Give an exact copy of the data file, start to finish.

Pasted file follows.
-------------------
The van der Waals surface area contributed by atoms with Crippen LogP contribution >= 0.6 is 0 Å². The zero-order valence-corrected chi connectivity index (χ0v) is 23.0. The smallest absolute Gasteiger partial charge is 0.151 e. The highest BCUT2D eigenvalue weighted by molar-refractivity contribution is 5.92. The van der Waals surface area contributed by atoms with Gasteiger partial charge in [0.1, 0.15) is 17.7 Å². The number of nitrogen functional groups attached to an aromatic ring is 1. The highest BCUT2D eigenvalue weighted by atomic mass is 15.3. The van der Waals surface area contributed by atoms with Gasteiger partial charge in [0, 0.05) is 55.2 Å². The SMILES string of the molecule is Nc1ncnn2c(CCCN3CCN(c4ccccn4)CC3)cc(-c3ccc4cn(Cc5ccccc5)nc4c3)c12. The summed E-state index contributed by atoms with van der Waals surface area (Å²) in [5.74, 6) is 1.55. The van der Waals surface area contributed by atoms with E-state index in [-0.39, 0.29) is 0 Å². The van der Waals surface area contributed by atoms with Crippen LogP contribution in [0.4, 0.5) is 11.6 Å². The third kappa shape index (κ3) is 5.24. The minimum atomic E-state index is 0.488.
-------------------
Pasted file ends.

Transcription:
The van der Waals surface area contributed by atoms with Crippen LogP contribution >= 0.6 is 0 Å². The zero-order valence-corrected chi connectivity index (χ0v) is 23.0. The smallest absolute Gasteiger partial charge is 0.151 e. The highest BCUT2D eigenvalue weighted by molar-refractivity contribution is 5.92. The van der Waals surface area contributed by atoms with Gasteiger partial charge in [0.1, 0.15) is 17.7 Å². The number of nitrogen functional groups attached to an aromatic ring is 1. The highest BCUT2D eigenvalue weighted by atomic mass is 15.3. The van der Waals surface area contributed by atoms with Gasteiger partial charge in [0, 0.05) is 55.2 Å². The SMILES string of the molecule is Nc1ncnn2c(CCCN3CCN(c4ccccn4)CC3)cc(-c3ccc4cn(Cc5ccccc5)nc4c3)c12. The summed E-state index contributed by atoms with van der Waals surface area (Å²) in [5.74, 6) is 1.55. The van der Waals surface area contributed by atoms with E-state index in [-0.39, 0.29) is 0 Å². The van der Waals surface area contributed by atoms with Crippen LogP contribution in [0.4, 0.5) is 11.6 Å². The third kappa shape index (κ3) is 5.24. The minimum atomic E-state index is 0.488.